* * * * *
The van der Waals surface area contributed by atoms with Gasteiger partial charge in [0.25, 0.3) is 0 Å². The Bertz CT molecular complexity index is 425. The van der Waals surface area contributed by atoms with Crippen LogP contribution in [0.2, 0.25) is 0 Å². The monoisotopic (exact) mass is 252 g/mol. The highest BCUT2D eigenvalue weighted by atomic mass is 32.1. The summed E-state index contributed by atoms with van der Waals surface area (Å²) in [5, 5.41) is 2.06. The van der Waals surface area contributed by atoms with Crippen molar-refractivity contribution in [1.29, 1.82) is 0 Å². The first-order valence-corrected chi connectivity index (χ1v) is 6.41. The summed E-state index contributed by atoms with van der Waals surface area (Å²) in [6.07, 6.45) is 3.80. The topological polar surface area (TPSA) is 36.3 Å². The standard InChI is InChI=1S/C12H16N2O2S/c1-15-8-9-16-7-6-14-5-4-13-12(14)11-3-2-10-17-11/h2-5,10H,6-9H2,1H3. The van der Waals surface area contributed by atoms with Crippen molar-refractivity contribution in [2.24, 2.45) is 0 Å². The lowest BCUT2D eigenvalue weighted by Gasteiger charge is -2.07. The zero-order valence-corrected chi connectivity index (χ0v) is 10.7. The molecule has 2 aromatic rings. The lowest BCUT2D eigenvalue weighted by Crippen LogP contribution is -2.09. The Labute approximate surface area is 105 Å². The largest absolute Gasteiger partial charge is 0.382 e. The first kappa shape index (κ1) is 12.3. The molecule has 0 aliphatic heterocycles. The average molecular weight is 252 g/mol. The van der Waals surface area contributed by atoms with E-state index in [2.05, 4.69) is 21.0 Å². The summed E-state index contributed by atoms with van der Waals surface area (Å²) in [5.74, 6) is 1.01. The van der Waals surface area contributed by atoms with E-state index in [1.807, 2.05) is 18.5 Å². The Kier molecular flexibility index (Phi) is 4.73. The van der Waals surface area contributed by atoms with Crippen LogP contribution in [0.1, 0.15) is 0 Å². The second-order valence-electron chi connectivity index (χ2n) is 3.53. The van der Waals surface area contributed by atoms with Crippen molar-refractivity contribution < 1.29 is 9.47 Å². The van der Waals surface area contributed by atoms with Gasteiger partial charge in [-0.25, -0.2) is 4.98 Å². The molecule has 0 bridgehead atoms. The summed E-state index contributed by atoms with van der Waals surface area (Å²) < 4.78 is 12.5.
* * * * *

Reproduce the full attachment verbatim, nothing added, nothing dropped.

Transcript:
The van der Waals surface area contributed by atoms with Gasteiger partial charge in [0.25, 0.3) is 0 Å². The Bertz CT molecular complexity index is 425. The van der Waals surface area contributed by atoms with Crippen LogP contribution in [0.2, 0.25) is 0 Å². The monoisotopic (exact) mass is 252 g/mol. The highest BCUT2D eigenvalue weighted by atomic mass is 32.1. The summed E-state index contributed by atoms with van der Waals surface area (Å²) in [5, 5.41) is 2.06. The van der Waals surface area contributed by atoms with Crippen molar-refractivity contribution in [1.29, 1.82) is 0 Å². The first-order valence-corrected chi connectivity index (χ1v) is 6.41. The summed E-state index contributed by atoms with van der Waals surface area (Å²) in [6.07, 6.45) is 3.80. The topological polar surface area (TPSA) is 36.3 Å². The standard InChI is InChI=1S/C12H16N2O2S/c1-15-8-9-16-7-6-14-5-4-13-12(14)11-3-2-10-17-11/h2-5,10H,6-9H2,1H3. The van der Waals surface area contributed by atoms with Crippen molar-refractivity contribution in [2.24, 2.45) is 0 Å². The lowest BCUT2D eigenvalue weighted by Gasteiger charge is -2.07. The zero-order valence-corrected chi connectivity index (χ0v) is 10.7. The molecule has 2 aromatic rings. The lowest BCUT2D eigenvalue weighted by Crippen LogP contribution is -2.09. The Labute approximate surface area is 105 Å². The largest absolute Gasteiger partial charge is 0.382 e. The first kappa shape index (κ1) is 12.3. The molecule has 0 aliphatic heterocycles. The average molecular weight is 252 g/mol. The van der Waals surface area contributed by atoms with E-state index in [2.05, 4.69) is 21.0 Å². The summed E-state index contributed by atoms with van der Waals surface area (Å²) in [5.74, 6) is 1.01. The van der Waals surface area contributed by atoms with E-state index in [1.807, 2.05) is 18.5 Å². The Kier molecular flexibility index (Phi) is 4.73. The van der Waals surface area contributed by atoms with Crippen LogP contribution in [0.1, 0.15) is 0 Å². The second-order valence-electron chi connectivity index (χ2n) is 3.53. The van der Waals surface area contributed by atoms with Crippen molar-refractivity contribution < 1.29 is 9.47 Å². The van der Waals surface area contributed by atoms with Gasteiger partial charge in [-0.25, -0.2) is 4.98 Å². The molecule has 0 bridgehead atoms. The summed E-state index contributed by atoms with van der Waals surface area (Å²) < 4.78 is 12.5.